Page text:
Retention Becomes Key to Army Growth
The Army is admitting to having a little problem growing after a late recruiting start has made it unlikely that 80,000 new soldiers will be signed up this year.
On April 20, six months into the fiscal year, Army officials told The Associated Press they had brought in just 28,000 recruits, leaving a big challenge ahead. The Army lowered the goal to 76,500 for the year, still leaving a way to go, but leaders were optimistic that a higher than expected retention rate would leave the Army in good shape.
The revised recruiting goal was announced just days after the chief of Army personnel told a House Armed Services Committee panel that finding service-age youth interested in and qualified for military service was not easy. “Today only one in four 17- to 24-year-olds in the U.S. is eligible to serve in the Army, and only one in eight has a propensity to enlist in the military, making Army accessions a challenging and resource-intensive activity,” said Lt. Gen. Thomas C. Seamands, the deputy chief of staff for personnel. In fiscal 2017, the Army met its goal of recruiting 68,500 soldiers into the Regular Army but the Army National Guard and Army Reserve missed their goals, he said.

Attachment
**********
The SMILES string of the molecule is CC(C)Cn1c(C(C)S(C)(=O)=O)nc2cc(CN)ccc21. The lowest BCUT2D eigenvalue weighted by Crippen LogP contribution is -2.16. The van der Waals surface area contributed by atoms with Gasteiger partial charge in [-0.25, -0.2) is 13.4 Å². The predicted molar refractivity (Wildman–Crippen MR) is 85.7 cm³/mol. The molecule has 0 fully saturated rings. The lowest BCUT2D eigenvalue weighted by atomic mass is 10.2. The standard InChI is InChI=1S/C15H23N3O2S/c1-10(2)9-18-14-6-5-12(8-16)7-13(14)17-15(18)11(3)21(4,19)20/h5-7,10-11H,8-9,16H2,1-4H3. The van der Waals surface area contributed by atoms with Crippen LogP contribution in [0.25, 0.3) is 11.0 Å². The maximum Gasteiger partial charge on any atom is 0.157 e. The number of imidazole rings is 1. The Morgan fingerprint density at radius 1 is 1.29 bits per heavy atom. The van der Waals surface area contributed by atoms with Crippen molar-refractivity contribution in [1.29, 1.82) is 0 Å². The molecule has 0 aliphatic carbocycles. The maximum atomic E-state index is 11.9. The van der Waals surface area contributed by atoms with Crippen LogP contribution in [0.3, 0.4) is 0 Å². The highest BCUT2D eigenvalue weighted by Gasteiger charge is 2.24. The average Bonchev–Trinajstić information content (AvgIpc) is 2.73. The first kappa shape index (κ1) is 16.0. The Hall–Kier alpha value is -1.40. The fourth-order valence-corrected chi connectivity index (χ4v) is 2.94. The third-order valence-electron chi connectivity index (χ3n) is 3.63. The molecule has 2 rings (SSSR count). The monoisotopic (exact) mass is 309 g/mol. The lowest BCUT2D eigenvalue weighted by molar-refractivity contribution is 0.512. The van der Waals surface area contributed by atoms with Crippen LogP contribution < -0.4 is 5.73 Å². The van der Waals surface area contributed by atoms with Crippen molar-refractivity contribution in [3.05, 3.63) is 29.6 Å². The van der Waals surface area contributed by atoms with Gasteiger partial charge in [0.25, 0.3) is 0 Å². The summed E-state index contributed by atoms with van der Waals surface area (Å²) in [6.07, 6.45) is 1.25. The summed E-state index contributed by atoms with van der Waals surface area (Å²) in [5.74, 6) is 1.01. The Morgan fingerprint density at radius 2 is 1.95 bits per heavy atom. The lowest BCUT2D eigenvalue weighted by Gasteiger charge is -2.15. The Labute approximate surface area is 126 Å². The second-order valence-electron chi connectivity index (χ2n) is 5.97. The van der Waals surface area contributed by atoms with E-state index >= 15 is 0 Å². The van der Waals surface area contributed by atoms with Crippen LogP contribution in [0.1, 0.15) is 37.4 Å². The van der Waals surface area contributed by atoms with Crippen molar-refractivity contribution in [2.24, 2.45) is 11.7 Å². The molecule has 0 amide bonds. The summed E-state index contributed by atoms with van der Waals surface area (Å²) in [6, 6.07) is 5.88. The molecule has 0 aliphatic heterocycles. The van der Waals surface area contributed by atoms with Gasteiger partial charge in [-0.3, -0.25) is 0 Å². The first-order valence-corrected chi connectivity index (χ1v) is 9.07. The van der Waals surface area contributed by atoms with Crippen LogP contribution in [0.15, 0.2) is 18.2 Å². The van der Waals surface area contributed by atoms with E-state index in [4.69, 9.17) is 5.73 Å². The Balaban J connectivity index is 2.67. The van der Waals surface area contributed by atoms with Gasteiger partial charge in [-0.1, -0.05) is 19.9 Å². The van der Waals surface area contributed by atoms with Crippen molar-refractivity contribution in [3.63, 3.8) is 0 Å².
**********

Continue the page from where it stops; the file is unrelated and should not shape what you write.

Seamands said the Army was “aggressively working both accession and retention missions” to achieve the 483,500 troop levels authorized by Congress for fiscal 2018, which ends Sept. 30.
The 2018 defense plan calls for a 7,500 increase in Regular Army personnel, a boost that Army officials intend to use to backfill vacancies in deployable units. Army leaders have cautioned that they’d prefer to limit annual increases to 4,000, a level they believe can be met without sacrificing quality.